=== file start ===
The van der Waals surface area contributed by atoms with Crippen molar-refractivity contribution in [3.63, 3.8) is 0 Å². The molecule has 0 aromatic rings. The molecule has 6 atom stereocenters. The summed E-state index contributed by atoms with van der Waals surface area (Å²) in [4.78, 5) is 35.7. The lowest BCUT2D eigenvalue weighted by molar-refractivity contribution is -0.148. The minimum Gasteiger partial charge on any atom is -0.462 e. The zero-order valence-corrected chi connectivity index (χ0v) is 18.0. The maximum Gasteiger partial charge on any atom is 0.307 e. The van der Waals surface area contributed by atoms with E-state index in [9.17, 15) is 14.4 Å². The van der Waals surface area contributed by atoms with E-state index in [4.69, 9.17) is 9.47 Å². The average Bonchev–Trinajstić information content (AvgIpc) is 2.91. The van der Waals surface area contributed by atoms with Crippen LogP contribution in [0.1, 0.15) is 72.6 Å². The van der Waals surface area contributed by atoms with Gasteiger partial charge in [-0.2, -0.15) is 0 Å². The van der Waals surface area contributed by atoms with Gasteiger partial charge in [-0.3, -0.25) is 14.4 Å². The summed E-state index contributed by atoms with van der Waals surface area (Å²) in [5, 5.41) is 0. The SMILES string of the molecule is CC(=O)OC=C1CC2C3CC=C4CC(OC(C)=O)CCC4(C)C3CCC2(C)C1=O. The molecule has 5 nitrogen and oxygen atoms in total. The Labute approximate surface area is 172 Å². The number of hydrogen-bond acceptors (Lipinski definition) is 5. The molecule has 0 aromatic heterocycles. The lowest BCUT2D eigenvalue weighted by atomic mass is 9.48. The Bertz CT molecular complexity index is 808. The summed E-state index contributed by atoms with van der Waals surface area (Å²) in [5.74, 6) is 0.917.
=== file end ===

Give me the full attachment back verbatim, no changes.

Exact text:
The van der Waals surface area contributed by atoms with Crippen molar-refractivity contribution in [3.63, 3.8) is 0 Å². The molecule has 0 aromatic rings. The molecule has 6 atom stereocenters. The summed E-state index contributed by atoms with van der Waals surface area (Å²) in [4.78, 5) is 35.7. The lowest BCUT2D eigenvalue weighted by molar-refractivity contribution is -0.148. The minimum Gasteiger partial charge on any atom is -0.462 e. The zero-order valence-corrected chi connectivity index (χ0v) is 18.0. The maximum Gasteiger partial charge on any atom is 0.307 e. The van der Waals surface area contributed by atoms with E-state index in [9.17, 15) is 14.4 Å². The van der Waals surface area contributed by atoms with E-state index in [4.69, 9.17) is 9.47 Å². The average Bonchev–Trinajstić information content (AvgIpc) is 2.91. The van der Waals surface area contributed by atoms with Crippen LogP contribution in [0.1, 0.15) is 72.6 Å². The van der Waals surface area contributed by atoms with Gasteiger partial charge in [-0.2, -0.15) is 0 Å². The van der Waals surface area contributed by atoms with Gasteiger partial charge in [-0.3, -0.25) is 14.4 Å². The summed E-state index contributed by atoms with van der Waals surface area (Å²) in [5, 5.41) is 0. The SMILES string of the molecule is CC(=O)OC=C1CC2C3CC=C4CC(OC(C)=O)CCC4(C)C3CCC2(C)C1=O. The molecule has 5 nitrogen and oxygen atoms in total. The Labute approximate surface area is 172 Å². The number of hydrogen-bond acceptors (Lipinski definition) is 5. The molecule has 0 aromatic heterocycles. The lowest BCUT2D eigenvalue weighted by atomic mass is 9.48. The Bertz CT molecular complexity index is 808. The summed E-state index contributed by atoms with van der Waals surface area (Å²) in [5.74, 6) is 0.917.